Do you lie awake at night wondering where alcids go when they’re done raising their young? Given this winter’s mortality events in puffins and razorbills, I sometimes do. And thanks to the U.S. Fish and Wildlife Service, I can slake my curiosity. Linda Welch and her team at the Maine Coastal Islands National Wildlife Refuge have deployed satellite tags on ten Razorbills, and it looks like all but one are still going strong. (That bird, known as “Roosevelt,” has, evidently, not been heard from in weeks.) You can track the individual birds at this study link, and even sign up to get daily updates from the project. The purpose of the work addresses a perennial problem in seabird research; for a short and focused period during breeding, the birds are accessible and relatively easy to study. Once they leave the breeding colony, however, they are largely lost to follow up and our knowledge of their behavior and ecology becomes hazy indeed.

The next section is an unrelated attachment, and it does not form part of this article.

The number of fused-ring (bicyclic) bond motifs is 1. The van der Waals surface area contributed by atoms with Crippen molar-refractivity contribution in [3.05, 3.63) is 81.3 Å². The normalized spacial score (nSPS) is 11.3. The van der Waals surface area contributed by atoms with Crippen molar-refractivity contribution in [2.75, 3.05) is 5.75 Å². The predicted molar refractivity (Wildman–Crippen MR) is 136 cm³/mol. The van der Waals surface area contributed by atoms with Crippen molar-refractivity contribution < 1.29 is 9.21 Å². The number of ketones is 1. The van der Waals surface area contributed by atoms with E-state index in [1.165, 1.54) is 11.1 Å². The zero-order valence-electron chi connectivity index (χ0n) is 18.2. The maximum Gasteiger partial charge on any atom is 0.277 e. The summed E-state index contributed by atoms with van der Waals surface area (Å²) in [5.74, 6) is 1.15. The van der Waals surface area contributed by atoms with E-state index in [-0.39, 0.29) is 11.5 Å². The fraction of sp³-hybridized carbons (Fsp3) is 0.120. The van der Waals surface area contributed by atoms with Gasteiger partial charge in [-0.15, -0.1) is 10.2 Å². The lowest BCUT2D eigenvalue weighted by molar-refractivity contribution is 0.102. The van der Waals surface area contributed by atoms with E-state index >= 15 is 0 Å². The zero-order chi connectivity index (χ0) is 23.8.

With the satellite tags, each bird’s precise location can be determined instantaneously, giving information on both small scale, daily movements, and large scale migrations. After this past winter’s unprecedented irruption of Razorbills all the way down to the Gulf of Mexico, it will be most intriguing to see where these birds go this winter. By tracking their movements, and knowing more about where they like to spend time foraging and which areas they only pass through briefly, these researchers can be in a better position to advise developers of offshore wind projects how best to site these farms. Welch and the USFWS team recognize the immense value in renewable energy, but they also want to do right by seabirds. And SEANET applauds them!